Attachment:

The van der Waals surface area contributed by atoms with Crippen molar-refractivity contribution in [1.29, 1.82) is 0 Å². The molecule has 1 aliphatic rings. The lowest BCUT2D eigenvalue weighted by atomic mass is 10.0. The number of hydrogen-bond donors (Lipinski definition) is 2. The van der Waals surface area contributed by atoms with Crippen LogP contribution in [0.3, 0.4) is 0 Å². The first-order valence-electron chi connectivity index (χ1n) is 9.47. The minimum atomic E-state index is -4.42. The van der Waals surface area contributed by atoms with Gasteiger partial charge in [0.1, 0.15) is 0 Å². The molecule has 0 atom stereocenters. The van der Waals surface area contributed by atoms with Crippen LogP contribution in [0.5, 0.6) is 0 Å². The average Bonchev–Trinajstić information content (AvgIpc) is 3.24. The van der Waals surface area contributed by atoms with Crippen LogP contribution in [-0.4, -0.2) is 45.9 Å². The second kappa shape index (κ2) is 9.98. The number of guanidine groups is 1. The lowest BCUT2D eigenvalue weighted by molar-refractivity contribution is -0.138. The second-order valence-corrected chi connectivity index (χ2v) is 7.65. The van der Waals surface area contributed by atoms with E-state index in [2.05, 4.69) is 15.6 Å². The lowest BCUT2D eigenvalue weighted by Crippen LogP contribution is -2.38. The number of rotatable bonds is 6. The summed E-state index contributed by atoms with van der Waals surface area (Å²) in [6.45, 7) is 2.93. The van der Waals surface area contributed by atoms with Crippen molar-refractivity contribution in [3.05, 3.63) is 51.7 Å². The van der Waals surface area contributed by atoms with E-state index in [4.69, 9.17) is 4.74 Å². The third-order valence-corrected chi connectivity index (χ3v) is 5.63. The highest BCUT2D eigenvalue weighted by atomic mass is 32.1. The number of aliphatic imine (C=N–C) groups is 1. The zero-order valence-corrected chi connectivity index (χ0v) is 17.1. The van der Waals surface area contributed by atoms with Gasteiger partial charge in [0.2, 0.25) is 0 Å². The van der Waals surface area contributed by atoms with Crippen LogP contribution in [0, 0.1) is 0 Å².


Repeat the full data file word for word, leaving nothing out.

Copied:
The van der Waals surface area contributed by atoms with Crippen molar-refractivity contribution in [1.29, 1.82) is 0 Å². The molecule has 1 aliphatic rings. The lowest BCUT2D eigenvalue weighted by atomic mass is 10.0. The number of hydrogen-bond donors (Lipinski definition) is 2. The van der Waals surface area contributed by atoms with Crippen LogP contribution in [0.3, 0.4) is 0 Å². The first-order valence-electron chi connectivity index (χ1n) is 9.47. The minimum atomic E-state index is -4.42. The van der Waals surface area contributed by atoms with Gasteiger partial charge in [0.1, 0.15) is 0 Å². The molecule has 0 atom stereocenters. The van der Waals surface area contributed by atoms with Crippen LogP contribution in [0.5, 0.6) is 0 Å². The average Bonchev–Trinajstić information content (AvgIpc) is 3.24. The van der Waals surface area contributed by atoms with Crippen LogP contribution in [-0.4, -0.2) is 45.9 Å². The second kappa shape index (κ2) is 9.98. The number of guanidine groups is 1. The lowest BCUT2D eigenvalue weighted by molar-refractivity contribution is -0.138. The second-order valence-corrected chi connectivity index (χ2v) is 7.65. The van der Waals surface area contributed by atoms with E-state index in [2.05, 4.69) is 15.6 Å². The lowest BCUT2D eigenvalue weighted by Crippen LogP contribution is -2.38. The number of rotatable bonds is 6. The summed E-state index contributed by atoms with van der Waals surface area (Å²) in [6.45, 7) is 2.93. The van der Waals surface area contributed by atoms with Crippen molar-refractivity contribution in [3.05, 3.63) is 51.7 Å². The van der Waals surface area contributed by atoms with E-state index in [4.69, 9.17) is 4.74 Å². The third-order valence-corrected chi connectivity index (χ3v) is 5.63. The highest BCUT2D eigenvalue weighted by atomic mass is 32.1. The number of aliphatic imine (C=N–C) groups is 1. The zero-order valence-corrected chi connectivity index (χ0v) is 17.1. The van der Waals surface area contributed by atoms with Gasteiger partial charge in [0.2, 0.25) is 0 Å². The van der Waals surface area contributed by atoms with Crippen LogP contribution in [0, 0.1) is 0 Å².